As Kafka reminds us, we can make art that makes us happy for ourselves. What’s harder to find than happiness — which, after all, is pretty transient if you stop to think about it — is the joy that comes from those flashes that happen in the creative process that hint to us that we’re thisclose to getting it right after falling short so often. And, in the end, that’s perhaps Kinkade’s biggest failing. The payoff (what there is of it) feels empty, devoid of joy or even happiness, because it really didn’t take much effort to get there. There’s no puzzlement, no Kafkaesque blow to the head, or even the belly laugh that comes from a punchline that whacks your funnybone like a bolt from the blue. All that’s left in the end amounts to a pile of oilcolors stacked before a mirror, reflecting nothing but themselves.

*From an extended meditation on kitsch that appears about halfway through his wonderful novel The Unbearable Lightness of Being

Review: Zen in the Art of Photography, by Robert Leverant

Zen in the Art of Photography, by Robert Leverant

The first review run on The First 10,000 was of a photographers’ handbook first published 70 years before. Like that book, Robert Leverant’s Zen in the Art of Photography is an oldie (first published in 1969), but this one doesn’t show its age in the least. It’s a short book that you could probably get through very quickly. I’m going to suggest that you don’t do that.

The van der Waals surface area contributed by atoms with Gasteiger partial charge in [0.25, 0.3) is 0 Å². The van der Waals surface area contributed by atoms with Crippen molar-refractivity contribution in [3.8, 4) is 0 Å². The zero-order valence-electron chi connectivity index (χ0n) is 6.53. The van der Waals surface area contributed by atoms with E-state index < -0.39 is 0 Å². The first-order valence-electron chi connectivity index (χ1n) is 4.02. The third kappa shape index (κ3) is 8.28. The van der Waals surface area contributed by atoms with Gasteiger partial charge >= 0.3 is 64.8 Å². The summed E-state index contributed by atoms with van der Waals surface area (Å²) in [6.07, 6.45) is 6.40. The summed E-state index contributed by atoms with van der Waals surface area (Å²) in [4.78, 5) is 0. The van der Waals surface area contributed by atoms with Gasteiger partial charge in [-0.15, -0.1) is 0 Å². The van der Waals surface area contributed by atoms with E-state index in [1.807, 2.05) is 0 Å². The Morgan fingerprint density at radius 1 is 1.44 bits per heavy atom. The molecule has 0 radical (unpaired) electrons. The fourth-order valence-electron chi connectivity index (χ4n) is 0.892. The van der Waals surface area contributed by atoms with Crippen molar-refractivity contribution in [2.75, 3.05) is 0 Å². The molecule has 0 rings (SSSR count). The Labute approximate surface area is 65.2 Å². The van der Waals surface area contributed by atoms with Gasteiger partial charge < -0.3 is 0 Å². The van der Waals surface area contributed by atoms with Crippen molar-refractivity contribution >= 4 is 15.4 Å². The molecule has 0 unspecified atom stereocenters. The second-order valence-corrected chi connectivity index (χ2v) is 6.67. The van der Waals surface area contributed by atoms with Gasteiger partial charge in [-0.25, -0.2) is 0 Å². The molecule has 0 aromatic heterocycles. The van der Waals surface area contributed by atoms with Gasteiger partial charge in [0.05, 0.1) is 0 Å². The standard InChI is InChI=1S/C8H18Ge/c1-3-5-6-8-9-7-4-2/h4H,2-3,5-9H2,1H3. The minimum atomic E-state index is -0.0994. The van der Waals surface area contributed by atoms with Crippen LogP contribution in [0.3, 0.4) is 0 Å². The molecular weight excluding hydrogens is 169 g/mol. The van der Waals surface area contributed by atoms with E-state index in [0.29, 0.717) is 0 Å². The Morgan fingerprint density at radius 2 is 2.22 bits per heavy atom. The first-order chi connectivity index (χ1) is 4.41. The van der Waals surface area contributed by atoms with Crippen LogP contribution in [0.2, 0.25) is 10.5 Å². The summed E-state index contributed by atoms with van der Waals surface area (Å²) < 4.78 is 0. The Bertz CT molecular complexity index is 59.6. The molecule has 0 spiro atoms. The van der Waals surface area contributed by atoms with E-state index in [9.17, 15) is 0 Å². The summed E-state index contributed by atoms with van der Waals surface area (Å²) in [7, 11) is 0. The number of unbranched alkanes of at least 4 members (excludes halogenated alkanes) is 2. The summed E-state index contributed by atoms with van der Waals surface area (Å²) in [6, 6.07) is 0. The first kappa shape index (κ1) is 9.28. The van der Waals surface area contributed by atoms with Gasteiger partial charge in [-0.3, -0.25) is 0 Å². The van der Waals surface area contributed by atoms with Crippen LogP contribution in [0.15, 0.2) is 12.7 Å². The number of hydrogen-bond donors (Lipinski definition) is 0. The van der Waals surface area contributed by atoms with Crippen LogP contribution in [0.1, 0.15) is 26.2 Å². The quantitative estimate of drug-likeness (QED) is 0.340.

It’s not that this isn’t a good book. Quite the opposite, really; it’s very good. But it’s not a how-to in the conventional sense, where the author lets you in on his or her secrets to getting a particular shot. One of the cover blurbs on the book addresses a librarian’s exasperation as to how, exactly, he ought to file the thing. Is it photography? Philosophy? Religion? Poetry? The short answer would be “Yes, and…” It’s a book that’s all about the philosophy of photography, and it proposes, in its own low-key way, a more spiritual approach to photography.

Befitting a radically different approach to photography, even the book’s layout and writing are unconventional. It’s a poem in prose, a series of epigrammatic snippets that nonetheless hold together if you try to read them the way you would, say, Ansel Adams or Freeman Patterson. The advantage to this is that you could, if you wanted, read the book in sequence, cover to cover, the same as you would any other. But you could also, if you wanted, read the book’s, or poem’s, individual lines and pore over them the way you would a series of Zen koans.